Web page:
TESEV report: Turkey’s army, police, MİT need reform

7 May 2013 /TODAY’S ZAMAN, İSTANBUL – A recent report from the Turkish Economic and Social Studies Foundation (TESEV) Democratization Program has said that the Turkish army, police and intelligence organization are in need of reform.

Detailing the problems regarding these entities in terms of accountability and civilian-democratic supervision, the report, prepared by İstanbul University political science professor Biriz Berksoy, also provides the foundation’s insight as to possible solutions.

It is stated in the report that the army still preserves its power to influence the civilian authority — albeit much less so compared with the past. According to the report, the civilian government has limited control of the army, particularly on its budget and policy-making process. The presence of a military judiciary is another problem — and the report said it brings human rights violations. It also suggested that there should be tighter civilian supervision of the army, and the military judiciary must be removed. It stated that compulsory military service must also be abolished and the training provided by the army should be checked by civilian authorities.Concerning the problems of the police, TESEV said the strategies employed in the early 2000s by the police to prevent crimes from occurring could end up reducing every individual into a potential criminal. The extensive discretion given to the police has also led to a disproportional use of force on individuals and groups. The report stated that human rights violations committed by the police go without punishment, and there is still no independent or well-functioning institution to oversee the actions of police officers. Among its recommendations, TESEV suggested that the aforementioned strategies should no longer be in effect, and the riot police’s right to use force must be removed. An independent civilian body should be able to oversee the police force’s adjustment to human rights.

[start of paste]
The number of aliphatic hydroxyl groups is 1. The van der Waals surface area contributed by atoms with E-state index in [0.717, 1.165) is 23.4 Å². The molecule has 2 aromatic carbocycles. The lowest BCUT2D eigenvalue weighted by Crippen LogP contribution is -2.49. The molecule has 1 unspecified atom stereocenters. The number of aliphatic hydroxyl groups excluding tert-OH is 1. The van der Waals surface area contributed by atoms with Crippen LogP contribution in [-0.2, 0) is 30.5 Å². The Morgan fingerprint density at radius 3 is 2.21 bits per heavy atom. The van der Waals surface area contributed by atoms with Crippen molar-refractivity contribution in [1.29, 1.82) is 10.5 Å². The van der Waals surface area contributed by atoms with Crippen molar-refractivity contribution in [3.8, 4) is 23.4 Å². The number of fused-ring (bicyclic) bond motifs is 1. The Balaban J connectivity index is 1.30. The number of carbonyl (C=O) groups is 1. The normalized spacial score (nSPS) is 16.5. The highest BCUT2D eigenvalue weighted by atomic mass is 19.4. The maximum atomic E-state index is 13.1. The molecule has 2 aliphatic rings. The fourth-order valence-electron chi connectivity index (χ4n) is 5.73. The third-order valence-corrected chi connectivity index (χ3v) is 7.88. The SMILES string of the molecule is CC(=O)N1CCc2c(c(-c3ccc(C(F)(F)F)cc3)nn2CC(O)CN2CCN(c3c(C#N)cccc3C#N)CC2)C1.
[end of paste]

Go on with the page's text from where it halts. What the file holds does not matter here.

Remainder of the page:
TESEV also criticized the National Intelligence Organization’s (MİT) way of operation. The report said the authorities and power of MİT are too extensive and lead to human rights violations as well, paving the way for violating the confidentiality of personal data. The report concluded that the current government — as well as others to follow it — needs to carry out reforms to prevent human rights violations at the hands of these security institutions. The political will, the report suggests, should be determined to spread the understanding of democracy to society and penalize every public worker, including security officers, who violates human rights. TESEV suggested laws that protect MİT authorities be replaced with laws that limit its authority.